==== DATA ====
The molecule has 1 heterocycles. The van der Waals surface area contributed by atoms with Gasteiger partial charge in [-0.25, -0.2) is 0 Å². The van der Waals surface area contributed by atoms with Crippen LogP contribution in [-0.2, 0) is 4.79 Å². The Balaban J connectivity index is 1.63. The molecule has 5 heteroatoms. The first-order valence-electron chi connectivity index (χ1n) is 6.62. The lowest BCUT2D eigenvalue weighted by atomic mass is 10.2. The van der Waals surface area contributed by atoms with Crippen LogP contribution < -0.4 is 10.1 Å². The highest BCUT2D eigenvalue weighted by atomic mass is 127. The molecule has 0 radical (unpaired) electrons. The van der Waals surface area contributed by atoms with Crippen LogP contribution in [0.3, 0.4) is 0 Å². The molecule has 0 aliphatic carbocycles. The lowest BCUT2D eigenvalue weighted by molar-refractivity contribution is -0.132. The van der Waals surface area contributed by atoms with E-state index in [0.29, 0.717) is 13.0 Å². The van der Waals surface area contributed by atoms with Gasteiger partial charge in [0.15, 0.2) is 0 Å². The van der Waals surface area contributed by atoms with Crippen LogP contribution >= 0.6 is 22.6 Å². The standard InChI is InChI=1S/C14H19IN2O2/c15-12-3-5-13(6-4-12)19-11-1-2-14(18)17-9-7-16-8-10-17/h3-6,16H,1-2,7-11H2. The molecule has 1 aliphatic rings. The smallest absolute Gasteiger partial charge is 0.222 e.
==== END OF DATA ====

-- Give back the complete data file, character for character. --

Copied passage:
The molecule has 1 heterocycles. The van der Waals surface area contributed by atoms with Gasteiger partial charge in [-0.25, -0.2) is 0 Å². The van der Waals surface area contributed by atoms with Crippen LogP contribution in [-0.2, 0) is 4.79 Å². The Balaban J connectivity index is 1.63. The molecule has 5 heteroatoms. The first-order valence-electron chi connectivity index (χ1n) is 6.62. The lowest BCUT2D eigenvalue weighted by atomic mass is 10.2. The van der Waals surface area contributed by atoms with Crippen LogP contribution < -0.4 is 10.1 Å². The highest BCUT2D eigenvalue weighted by atomic mass is 127. The molecule has 0 radical (unpaired) electrons. The van der Waals surface area contributed by atoms with Crippen LogP contribution in [0.3, 0.4) is 0 Å². The molecule has 0 aliphatic carbocycles. The lowest BCUT2D eigenvalue weighted by molar-refractivity contribution is -0.132. The van der Waals surface area contributed by atoms with E-state index in [0.29, 0.717) is 13.0 Å². The van der Waals surface area contributed by atoms with Gasteiger partial charge in [0.15, 0.2) is 0 Å². The van der Waals surface area contributed by atoms with Crippen LogP contribution >= 0.6 is 22.6 Å². The standard InChI is InChI=1S/C14H19IN2O2/c15-12-3-5-13(6-4-12)19-11-1-2-14(18)17-9-7-16-8-10-17/h3-6,16H,1-2,7-11H2. The molecule has 1 aliphatic rings. The smallest absolute Gasteiger partial charge is 0.222 e.